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Zaza Pachulia won’t be a sexy player for Detroit, but he will help them in the win column

Pay no attention to the Pachulia haters.

Detroit Pistons v Golden State Warriors Photo by Ezra Shaw/Getty Images

The Pistons signed 15-year NBA veteran big man Zaza Pachulia recently and DBB had a lot to say about it.

Many of you reacted in a pretty measured and logical way, realizing that Zaza is indeed a limited, plodding center who, also, happens to injure star players occasionally (although I contend that the Kawhi incident was not purposeful). A good question to then ask to the heavens is why on earth would a team sign Zaza at this point in his career?

About the only conceivable answer is that the 15-year veteran center can mentor young big men on the roster — Andre and Henry, that means you. Also, I think the idea is that occasionally Zaza can provide some savvy, bruising minutes if there’s an injury or foul trouble. Let’s just not expect much more to happen with his time in Detroit as the team chases a playoff spot.

However, for more than a season and a half Zaza was the starting center on the best team in basketball. That’s kind of a big deal. During his time with the Golden State Warriors, Zaza played solid team defense, boxed out, rebounded in his area well, set good screens on and off the ball, usually made the simple plays at the rim, and never got bent out of shape at the lack of touches or lack of extended minutes (averaged around 16 minutes per game as a Warrior).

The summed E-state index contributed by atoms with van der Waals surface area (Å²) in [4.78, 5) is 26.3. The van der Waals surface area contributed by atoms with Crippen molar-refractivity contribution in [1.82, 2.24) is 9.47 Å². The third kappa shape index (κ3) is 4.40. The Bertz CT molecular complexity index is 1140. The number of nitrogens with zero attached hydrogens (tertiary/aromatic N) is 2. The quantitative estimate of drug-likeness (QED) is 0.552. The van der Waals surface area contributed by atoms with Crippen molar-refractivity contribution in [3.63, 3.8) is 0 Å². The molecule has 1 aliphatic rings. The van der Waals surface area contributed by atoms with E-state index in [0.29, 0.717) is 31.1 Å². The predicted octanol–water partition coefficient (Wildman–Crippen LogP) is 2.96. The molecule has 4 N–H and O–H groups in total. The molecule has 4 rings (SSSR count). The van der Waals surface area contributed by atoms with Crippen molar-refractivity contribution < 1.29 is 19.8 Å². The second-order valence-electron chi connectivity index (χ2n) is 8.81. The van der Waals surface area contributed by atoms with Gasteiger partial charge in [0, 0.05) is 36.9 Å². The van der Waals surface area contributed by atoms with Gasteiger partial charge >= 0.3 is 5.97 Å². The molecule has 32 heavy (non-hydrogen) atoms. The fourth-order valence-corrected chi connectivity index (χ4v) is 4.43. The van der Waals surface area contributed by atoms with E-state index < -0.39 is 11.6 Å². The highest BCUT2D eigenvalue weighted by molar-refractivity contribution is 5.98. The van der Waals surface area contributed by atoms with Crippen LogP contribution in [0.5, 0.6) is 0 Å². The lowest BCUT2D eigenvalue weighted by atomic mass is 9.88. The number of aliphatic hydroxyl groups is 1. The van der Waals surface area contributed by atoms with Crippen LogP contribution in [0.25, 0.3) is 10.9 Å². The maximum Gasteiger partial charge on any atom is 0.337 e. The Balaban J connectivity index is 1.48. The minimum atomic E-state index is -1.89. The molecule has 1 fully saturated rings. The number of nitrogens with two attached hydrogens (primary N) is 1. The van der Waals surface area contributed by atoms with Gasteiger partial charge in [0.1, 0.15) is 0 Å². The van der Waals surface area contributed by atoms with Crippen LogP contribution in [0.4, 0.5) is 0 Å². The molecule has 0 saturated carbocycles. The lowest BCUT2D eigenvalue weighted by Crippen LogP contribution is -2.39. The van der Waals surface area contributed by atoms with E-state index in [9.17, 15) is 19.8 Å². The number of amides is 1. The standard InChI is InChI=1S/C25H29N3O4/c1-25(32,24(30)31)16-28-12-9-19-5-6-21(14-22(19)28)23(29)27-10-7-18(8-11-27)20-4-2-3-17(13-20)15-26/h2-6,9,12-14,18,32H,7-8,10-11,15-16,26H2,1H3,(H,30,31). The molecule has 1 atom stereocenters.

Again, that’s kind of a big deal. And I don’t care if your teammates are Steph Curry, Kevin Durant, Klay Thompson and Draymond Green.

Zaza started 70 regular season games in 2016-17 and 57 this past season (2017-18). In the playoffs in 2016-17 Zaza started 15 games (out of 17 that Golden State played), while this past season in the playoffs he played just 25 minutes in seven appearances. While Zaza was never light on his feet, his lack of mobility has started to show more these last couple of years. And last I checked Zaza, if given some rotation minutes, will be normally sharing the floor with the likes of Stanley Johnson, Glenn Robinson, Jon Leuer, Henry Ellenson, perhaps Blake Griffin — but hopefully you get the point. Zaza’s weaknesses will be more apparent in Detroit than they were in Golden State. That’s a given.

Hugo Kitano at the Golden State of Mind has the nitty-gritty on Zaza in an article published a few days ago entitled “Warriors Season Review: The NBA has left Zaza Pachulia behind” —

Pachulia’s second season with the Warriors was not nearly as successful. The Warriors struggled in the first quarter with him on the court all season long, never mustering the same speed or energy at the beginning of games as they did in years previous. Coach Steve Kerr took Pachulia out of the starting lineup after the All-Star Break, inserting JaVale McGee in his place. Throughout the rest of the regular season, Pachulia played limited minutes as a backup, and in the playoffs, Pachulia didn’t see one minute in the regular rotation.

Pachulia wasn’t playing much worse than he did in the previous season: his per-minute averages were actually all up from last year, save for his blocks per game. His stout defensive interior game held up, and his passing and free-throw shooting were still valuable.